Eurodollar Futures Contracts

Discussion in 'Financial Futures' started by PSeeballack, Mar 22, 2019.

  1. Hi everyone

    I am looking at Eurodollar Futures contracts and was wondering how to build series ED1 up to say ED20.
    Let's assume I have data from 01-01-2004.

    My understanding is that:

    1. ED1 - perpetual front-month contract; i.e. I rollover March, June, September and December contracts
    2. ED2 - means it is 2 quarters out; thus I am assuming I roll-over June to December contracts
    3. ED 4- that would a be contract that is 4 quarters out; i.e. roll-over December contracts

    What about ED3, ED5 etc?

    I mean ED3 is a contract that expires in 9-months and ED5 would be expiring in 15-months. How do I build these series?

    I am sorry if I sound stupid but I'm fairly new to these definitions of ED1...ED20 etc. I want to build a series so I can test some financial models I am working on.

    Thanks for any help provided.

    I am a fairly new academic...n not into trading!
  2. H2O


    ED1 is a notification for the front month contract. So assuming a simple scenario where there are only 4 expiration months H (march), M (june), U (september) and Z (december), as long as H is the first contract to expire (depends on the underlying, but lets assume around mid march) this contract (H) is ED1. After the H expiration, the M contract becomes the first to expire, making this ED1 until we roll into the U contract etc. In other words, if you have 'longer term' ED1 data, you are already looking at a 'constructed' series (continuous data).

    The same goes for ED2, which is always the 2nd next contract to expire etc.

    Note, when looking at continuous data it is important to understand how / when the contracts are rolled to create the continuous contract and how historical contracts are adjusted.

    I hope this clarifies.
  3. Handle123


    For long term I never use front contract, am using Sept and Dec 2019. As for spreading uses just about anything of next several years. Front month moves less than others for me. Good volume for selling options.
  4. Thanks for replying so quickly guys. I really appreciate it.

    Let me summarize your explanation and see if I get it right.

    1. ED1 - EDH04 should roll-over to EDM04 then EDU04 and finally EDZ04. This means that the maturity of each contract is approximately 91 days or 1 quarter out

    2. ED2 - Start with EDM04 rollover to EDZ04 roll-over to EDM05....and goes on to construct a series of contracts that are all 2 quarters out.

    3. ED3 - Start with EDU04 then rollover to EDM05 then to EDM06...and goes on to construct a series of contracts that are all 3 quarters out.

    Am I right?
  5. gkishot


    When you do spreads, what are you betting on?
  6. H2O


    No, ED2 always refers to the second contract. So in the above example, when EDM04 is the current front month (ED1), than EDU04 is ED2. When EDM04 expires, EDU04 becomes ED1 and EDZ04 becomes ED2. Folowing the next expiration, EDZ04 will become ED1 and EDH05 will be ED2.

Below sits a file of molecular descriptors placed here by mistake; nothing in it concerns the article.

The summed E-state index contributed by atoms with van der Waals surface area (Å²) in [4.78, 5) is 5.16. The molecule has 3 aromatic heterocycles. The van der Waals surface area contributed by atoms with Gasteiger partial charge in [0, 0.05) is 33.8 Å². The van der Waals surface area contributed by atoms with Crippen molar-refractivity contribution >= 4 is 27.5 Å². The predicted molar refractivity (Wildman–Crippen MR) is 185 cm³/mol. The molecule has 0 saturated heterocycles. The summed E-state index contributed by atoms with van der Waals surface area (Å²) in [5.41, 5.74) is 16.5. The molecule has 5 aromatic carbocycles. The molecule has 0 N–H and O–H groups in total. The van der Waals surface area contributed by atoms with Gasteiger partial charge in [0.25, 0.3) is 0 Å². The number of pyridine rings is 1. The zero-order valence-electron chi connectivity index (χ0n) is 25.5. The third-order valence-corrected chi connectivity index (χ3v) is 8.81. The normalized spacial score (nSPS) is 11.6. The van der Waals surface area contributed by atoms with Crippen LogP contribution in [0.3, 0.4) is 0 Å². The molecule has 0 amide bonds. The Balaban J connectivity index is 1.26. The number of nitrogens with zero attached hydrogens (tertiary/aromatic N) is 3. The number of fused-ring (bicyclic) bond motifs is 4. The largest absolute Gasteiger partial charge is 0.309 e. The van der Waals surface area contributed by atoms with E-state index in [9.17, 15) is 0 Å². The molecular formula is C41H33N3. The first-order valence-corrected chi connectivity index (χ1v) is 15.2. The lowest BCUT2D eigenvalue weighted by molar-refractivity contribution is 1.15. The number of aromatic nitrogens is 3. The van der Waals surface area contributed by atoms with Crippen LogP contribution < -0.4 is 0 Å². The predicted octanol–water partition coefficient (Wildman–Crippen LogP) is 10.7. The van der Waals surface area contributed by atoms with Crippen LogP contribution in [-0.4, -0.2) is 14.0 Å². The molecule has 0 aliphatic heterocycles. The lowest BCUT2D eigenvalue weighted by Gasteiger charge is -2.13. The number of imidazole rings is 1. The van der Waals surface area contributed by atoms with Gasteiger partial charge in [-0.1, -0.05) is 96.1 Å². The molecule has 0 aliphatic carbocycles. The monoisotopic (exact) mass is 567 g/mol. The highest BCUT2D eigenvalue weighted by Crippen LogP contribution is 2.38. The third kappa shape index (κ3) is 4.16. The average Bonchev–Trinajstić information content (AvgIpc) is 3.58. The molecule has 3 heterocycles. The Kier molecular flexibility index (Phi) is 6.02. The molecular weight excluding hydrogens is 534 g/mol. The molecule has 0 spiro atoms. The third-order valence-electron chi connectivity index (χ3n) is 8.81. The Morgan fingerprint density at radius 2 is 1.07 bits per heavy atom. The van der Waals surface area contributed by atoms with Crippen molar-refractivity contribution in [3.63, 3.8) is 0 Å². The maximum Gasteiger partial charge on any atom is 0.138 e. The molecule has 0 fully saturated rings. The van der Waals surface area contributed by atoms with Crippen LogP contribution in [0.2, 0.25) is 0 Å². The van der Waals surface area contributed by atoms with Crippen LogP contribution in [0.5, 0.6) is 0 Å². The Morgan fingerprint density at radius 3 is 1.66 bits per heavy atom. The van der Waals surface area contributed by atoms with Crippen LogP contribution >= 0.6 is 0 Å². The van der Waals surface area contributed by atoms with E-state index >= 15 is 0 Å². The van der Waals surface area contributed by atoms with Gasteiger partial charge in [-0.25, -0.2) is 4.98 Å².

At any point in time, ED1 or ED2 etc. point at the CURRENT first and second contract to mature.
  7. Ok. Let's assume it is 01-01-2004.

    The first contract to expire is EDH04. I roll-over to the next contract to expire EDM05...and so on. This is ED1.

    We r still 01-01-2004. Now we have EDH04 and EDM04. If start with EDM04, which is the second contract to expire, and roll-over to the next 2nd contract to expire, i.e. EDZ04. This is ED2, right?

    Same logic...01-01-2004. I start with EDU04 then roll to the 3rd next contract to expire i.e. EDM05 thats ED3.

    I am getting super confused....I am sorry if I sound annoying to anyone
  8. sle


    It's simple. Take the current futures strip, the first one is ES1, second one is ED2 etc. Once the current first futures expires, the second futures will become the first one, third futures become second etc.
  9. So what I wrote is wrong then?

    We r at 01-01-2004 and I start with EDM04 it is ED1 even though EDH04 is the first contract to expire?
  10. H2O


    I'm going to have one last try at this - It's really not that difficult :)

    On 1-1-2004, the first contract to expire is EDH4 (for simplicity sake, let's assume there are only 4 expirations in H,M,U and Z). This is ED1. The second contract to expire is EDM4, which is ED2, the 3rd to expire is EDU4, which can also be referred to as ED3.

    Fast forward 3 months (1-04-2004). EDH4 has expired, so now EDM4 is the first contract to expire, i.e. this can now be referred to as ED1. EDU4 is now the 2nd contract to expire and therefore ED2 while EDZ4 can be referred to as ED3.

    Fast forward another 3 months (1-07-2004). EDM4 has also expired by now. The first contract to expire is EDU4, which can therefore now be referred to as ED1 while EDZ4 can be referred to as ED2.

    You should understand that ED1, ED2 etc are NOT contracts themselves. They are simply a naming convention to reference or in other words, they POINT at a contract (ED1 always POINTS AT the first contract to expire, ED2 always POINTS AT the first contract to expire.)

    I hope it is clear now.
    #10     Mar 25, 2019